Make your wishes known.

Create your legal Last Will and Testament online using our guided interview process.

By starting your will, you agree to our Terms of Service.
By starting your will, you agree to our Terms of Service.
Create your will
Create Your Will Write your own will reflecting your personal situation.

Our online process helps you express your wishes in a will that is legal in your state.

Sign with ease
Sign With Ease By signing your will digitally, you’ll avoid delays.

And to save more time, we can arrange for witnesses and a notary to join by video conference (if available in your state).

Stay safe
Store Securely We store your will in our electronic vault, where it’s safe and secure.

Your will can only be accessed with your permission. And your final wishes won’t ever be lost.

Why I made a will

COVID-19 made me realize: I’m not immortal!
I didn’t want the kids to fight over the house.
A health scare made it clear. There was no time to delay.
My partner is my everything. I want her to have everything she needs.
Some things I can’t control. But this put me in the driver’s seat.
My dogs may need someone else to love them as much as I do.
It wasn’t just about money. I wanted my son to have the family Bible, and my baby girl to inherit her mother’s wedding ring.
I got divorced. Sometimes making a fresh start involves thinking about the end.
It felt right. I wanted to make sure my kids would be safe and cared for - and by someone I had chosen.
We welcomed our first child this year! Ensuring that she is cared for was our first priority.
I live with the worries of a chronic health condition. Making my wishes known is something I no longer have to worry about.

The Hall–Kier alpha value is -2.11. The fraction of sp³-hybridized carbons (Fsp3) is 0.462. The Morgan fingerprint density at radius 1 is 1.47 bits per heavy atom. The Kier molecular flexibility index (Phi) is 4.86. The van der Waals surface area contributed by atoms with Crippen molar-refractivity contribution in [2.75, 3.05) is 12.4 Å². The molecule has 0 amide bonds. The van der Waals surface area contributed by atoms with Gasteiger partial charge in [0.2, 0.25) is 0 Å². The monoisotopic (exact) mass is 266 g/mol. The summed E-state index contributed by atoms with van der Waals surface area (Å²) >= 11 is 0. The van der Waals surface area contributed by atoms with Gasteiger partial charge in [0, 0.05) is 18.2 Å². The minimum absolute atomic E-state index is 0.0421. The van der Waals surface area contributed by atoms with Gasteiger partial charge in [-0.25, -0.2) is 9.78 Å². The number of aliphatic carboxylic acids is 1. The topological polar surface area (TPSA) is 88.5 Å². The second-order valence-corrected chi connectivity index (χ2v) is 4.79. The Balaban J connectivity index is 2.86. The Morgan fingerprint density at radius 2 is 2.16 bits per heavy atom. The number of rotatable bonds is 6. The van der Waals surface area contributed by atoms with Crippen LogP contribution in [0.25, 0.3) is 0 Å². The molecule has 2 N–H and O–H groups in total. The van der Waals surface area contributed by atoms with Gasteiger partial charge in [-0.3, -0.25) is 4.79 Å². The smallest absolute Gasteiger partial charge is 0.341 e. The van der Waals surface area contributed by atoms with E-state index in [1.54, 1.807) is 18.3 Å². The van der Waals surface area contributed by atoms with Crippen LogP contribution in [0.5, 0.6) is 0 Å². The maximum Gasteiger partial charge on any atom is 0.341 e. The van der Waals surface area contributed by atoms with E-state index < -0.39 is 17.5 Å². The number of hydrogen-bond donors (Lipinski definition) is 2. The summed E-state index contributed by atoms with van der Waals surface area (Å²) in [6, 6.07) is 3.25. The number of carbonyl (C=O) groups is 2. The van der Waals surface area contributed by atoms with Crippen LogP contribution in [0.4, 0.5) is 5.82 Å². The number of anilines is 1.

Surviving cancer taught me the value of life, and the importance of planning ahead.
I had put it off long enough! I feel so much better now.

Frequently Asked Questions

The idea for Wills.com was created our founder had to deal with the sudden loss of his father and its aftermath. This platform is therefore built around the idea of helping those that benefit from estate planning. It is after all those that survive that have to deal with the emotional aftermath and settling the estate.  

The first thing to do after you lose someone is to obtain proof of death which you can get from the funeral home or a medical examiner. If you need help with this call us. 




Most people think of probate as involving a will. If a person dies and leaves a will, then probate is required to implement the provisions of that will.


However, a probate process also can happen if a person dies without a will and has property that needs to be distributed under the state intestacy law (the law of inheritance). If the decedent owned an account that named a beneficiary (such as a retirement account) but the beneficiary has passed away before the owner of the account, probate law requires that account to go through the court so that the funds can be passed to the person legally entitled to them under state law.